Civil rights are often lost in societies by politicians scapegoating unpopular minorities. This happened with jews, gypsies, etc in Nazi Germany and we must be very careful the same does not happen here. One human being should be able to voluntarily give food to another in all cases, without exception.The concept of a permit needed that costs $120 per week is fascist, anti-human and downright evil.Continue reading »
“In eight years, Utah has quietly reduced homelessness by 78 percent, and is on track to end homelessness by 2015.
How did Utah accomplish this? Simple. Utah solved homelessness by giving people homes.In 2005, Utah figured out that the annual cost of E.R. visits and jail says for homeless people was about $16,670 per person, compared to $11,000 to provide each homeless person with an apartment and a social worker. So, the state began giving away apartments, with no strings attached. Each participant in Utah’s Housing First program also gets a caseworker to help them become self-sufficient, but the keep the apartment even if they fail. The program has been so successful that other states are hoping to achieve similar results with programs modeled on Utah’s.”
Earlier this month, Hawaii State representative Tom Bower (D) began walking the streets of his Waikiki district with a sledgehammer, and smashing shopping carts used by homeless people. “Disgusted” by the city’s chronic homelessness problem, Bower decided to take matters into his own hands — literally. He also took to rousing homeless people if he saw them sleeping at bus stops during the day. Continue reading »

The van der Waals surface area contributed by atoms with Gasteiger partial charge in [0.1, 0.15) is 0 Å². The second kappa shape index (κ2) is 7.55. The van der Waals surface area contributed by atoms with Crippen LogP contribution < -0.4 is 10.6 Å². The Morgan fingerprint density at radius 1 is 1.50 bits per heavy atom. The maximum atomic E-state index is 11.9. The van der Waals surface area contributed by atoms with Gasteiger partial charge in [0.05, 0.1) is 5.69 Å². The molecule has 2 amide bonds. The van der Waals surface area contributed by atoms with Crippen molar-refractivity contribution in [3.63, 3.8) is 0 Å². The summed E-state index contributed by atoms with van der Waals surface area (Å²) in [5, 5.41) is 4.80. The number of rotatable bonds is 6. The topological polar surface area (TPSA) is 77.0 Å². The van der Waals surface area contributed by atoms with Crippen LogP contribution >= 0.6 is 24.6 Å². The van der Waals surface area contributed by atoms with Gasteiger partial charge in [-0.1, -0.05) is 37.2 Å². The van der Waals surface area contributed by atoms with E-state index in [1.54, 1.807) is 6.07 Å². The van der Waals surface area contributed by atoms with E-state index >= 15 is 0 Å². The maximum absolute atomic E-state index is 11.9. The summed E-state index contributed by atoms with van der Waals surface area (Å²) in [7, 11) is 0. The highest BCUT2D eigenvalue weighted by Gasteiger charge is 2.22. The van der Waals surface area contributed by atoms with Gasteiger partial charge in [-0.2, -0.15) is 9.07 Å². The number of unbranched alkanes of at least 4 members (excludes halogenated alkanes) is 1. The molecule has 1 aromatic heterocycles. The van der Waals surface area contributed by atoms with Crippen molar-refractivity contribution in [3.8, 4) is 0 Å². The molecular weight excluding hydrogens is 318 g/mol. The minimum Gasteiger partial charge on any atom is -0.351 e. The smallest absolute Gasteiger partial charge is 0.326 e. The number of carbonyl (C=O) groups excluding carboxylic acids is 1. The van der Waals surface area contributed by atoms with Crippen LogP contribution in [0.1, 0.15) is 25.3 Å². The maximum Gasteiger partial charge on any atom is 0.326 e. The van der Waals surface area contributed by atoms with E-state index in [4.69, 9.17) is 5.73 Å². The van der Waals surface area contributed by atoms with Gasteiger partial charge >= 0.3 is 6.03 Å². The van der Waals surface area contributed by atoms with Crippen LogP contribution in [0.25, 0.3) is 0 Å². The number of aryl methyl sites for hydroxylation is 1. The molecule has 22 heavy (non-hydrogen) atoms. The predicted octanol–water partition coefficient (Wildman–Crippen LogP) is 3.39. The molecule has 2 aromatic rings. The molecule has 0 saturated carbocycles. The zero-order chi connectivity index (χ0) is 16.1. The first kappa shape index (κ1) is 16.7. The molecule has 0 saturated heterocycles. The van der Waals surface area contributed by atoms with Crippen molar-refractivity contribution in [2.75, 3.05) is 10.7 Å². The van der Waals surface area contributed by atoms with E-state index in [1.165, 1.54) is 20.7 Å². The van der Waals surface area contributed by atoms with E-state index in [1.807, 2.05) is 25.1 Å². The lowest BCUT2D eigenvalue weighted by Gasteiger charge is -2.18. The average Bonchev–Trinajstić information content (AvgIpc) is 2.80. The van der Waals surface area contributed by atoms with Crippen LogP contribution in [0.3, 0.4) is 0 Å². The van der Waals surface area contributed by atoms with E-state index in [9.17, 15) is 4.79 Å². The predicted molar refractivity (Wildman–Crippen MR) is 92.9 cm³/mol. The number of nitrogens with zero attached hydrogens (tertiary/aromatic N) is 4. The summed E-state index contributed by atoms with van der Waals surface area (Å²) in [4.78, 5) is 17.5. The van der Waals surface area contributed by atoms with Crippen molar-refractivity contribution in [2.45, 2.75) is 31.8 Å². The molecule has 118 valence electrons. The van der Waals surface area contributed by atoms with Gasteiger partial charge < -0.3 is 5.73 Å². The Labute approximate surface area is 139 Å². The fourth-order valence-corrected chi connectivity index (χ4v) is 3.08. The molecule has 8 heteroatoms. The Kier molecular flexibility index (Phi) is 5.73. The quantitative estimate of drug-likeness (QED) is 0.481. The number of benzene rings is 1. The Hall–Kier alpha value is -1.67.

An evidence photo of beating victim Kelly Thomas in hospital, as it was shown during a preliminary hearing on his death, for Fullerton police officers Manuel Ramos and Jay Cicinelli at the Orange County Superior Court in Santa Ana, California May 7, 2012.(Reuters/Joshua Sudock)
The two police officers acquitted of violently killing a homeless man in California still might face federal charges as the FBI prepares to reexamine the case.
Testimony and evidence entered during the trial surrounding the death of a schizophrenic homeless man from California will be examined by the Federal Bureau of Investigation, an FBI spokesperson said Monday.